GEORGE TOWN: Three major festivals – Songkran, Tamil New Year and Vaisakhi – add an air of festivity to the general election activities throughout the country.
Songkran heralds the Thai New Year while the Tamil New Year and Vaisakhi are ushered in by the Tamils and Sikhs, respectively.
In Penang, revellers splashed and sprayed water at one another during the Songkran festival at the Wat Chaiya Mangalaram Temple in Burmah Lane while others smeared talcum powder on each other’s faces.
The splashing ritual is believed to bring good luck and ward off evil.
There are some 80,000 Malaysian Siamese in the northern states of the peninsula.
Foreigners joined in the revelry, too, like Australian Rachael Day, 31, and her husband Drew Miller, 33, who have lived in Penang for two-and-a-half years.
“Songkran has become one of my favourite festivals. It’s interesting and fun, and a beautiful way to celebrate,” said Day.
Housewife Monisha Kaur, 57, was busy preparing for the Tamil New Year and Vaisakhi. A Tamil married to a Sikh, Monisha said her family has always had a joint celebration as the two festivals are usually on the same day or a day apart.
“It’s a blend of two celebrations. We will take my mother-in-law to the gurdwara tonight and tomorrow evening, my husband and I will go to the Waterfall Hilltop Temple,” she said.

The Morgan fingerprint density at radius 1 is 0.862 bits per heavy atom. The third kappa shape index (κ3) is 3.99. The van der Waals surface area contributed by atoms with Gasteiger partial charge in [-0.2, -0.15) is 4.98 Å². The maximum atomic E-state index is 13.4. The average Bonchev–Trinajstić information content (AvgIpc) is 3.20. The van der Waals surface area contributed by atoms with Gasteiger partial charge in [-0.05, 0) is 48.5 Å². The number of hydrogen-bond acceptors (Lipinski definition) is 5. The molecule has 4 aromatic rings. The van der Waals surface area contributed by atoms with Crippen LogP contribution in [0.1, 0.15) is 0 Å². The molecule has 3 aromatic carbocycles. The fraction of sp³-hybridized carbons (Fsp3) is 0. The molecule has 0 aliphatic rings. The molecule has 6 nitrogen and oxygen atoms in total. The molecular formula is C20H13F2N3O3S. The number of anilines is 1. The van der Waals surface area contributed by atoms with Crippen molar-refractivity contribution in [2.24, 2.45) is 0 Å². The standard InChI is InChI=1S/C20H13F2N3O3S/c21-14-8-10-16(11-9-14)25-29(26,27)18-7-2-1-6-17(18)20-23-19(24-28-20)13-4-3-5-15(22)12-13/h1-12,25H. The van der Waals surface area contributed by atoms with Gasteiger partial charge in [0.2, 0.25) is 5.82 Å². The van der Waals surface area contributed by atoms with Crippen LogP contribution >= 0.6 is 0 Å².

Varisha Piruppu or Puthandu marks the first day of the first month, Chittirai, in the Tamil calendar. The year that begins today is known as the Vilambi year.
As for the Sikhs, they are ushering in Vaisakhi to commemorate the formation of the Khalsa brotherhood which unified all Sikhs, and the harvest festival.
In his Twitter page, Prime Minister Datuk Seri Najib Tun Razak wished Happy New Year to the Indian community.
“In conjunction with the Chittirai, Vishu New Year and Vaisakhi Festival this year, I take this opportunity to say ‘Chittirai Putthandu Vaalthukal’ and ‘Vishu Ashamsakal’ to the Tamil and Malayali communities in Malaysia.
“Not forgetting our friends from the Sikh communities, I wish ‘Aap Sab Nu Vaisakhi Di Lakh Lakh Vadai Hovey’,” he said.
In Petaling Jaya, Malaysian Hindu Sangam president Datuk R.S. Mohan Shan wished the Hindus a peaceful and harmonious festival.
He said the Hindu Sangam will be having a celebration from 2pm onwards at Little India, Brickfields, tomorrow with a variety of traditional food and cultural shows.
Malaysia Associated Indian Chambers of Commerce and Industry (MAICCI) president Tan Sri Kenneth Eswaran hoped the New Year will bring luck to Indian business owners and entrepreneurs.
“I am positive that this Tamil New Year will generate a prosperous economic environment to our nation as well as for the Indian community,” he said in a statement in conjunction with the Tamil New Year.
Eswaran added that it was important for business owners and entrepreneurs to move in tandem with the fast-moving technological evolution to prosper.
“Technology is becoming the central axis of living today. “In the business world, digital technologies have reshaped the way business is done. We as entrepreneurs have to adapt to these changes to stay relevant and competitive in this robust economy,” he added.
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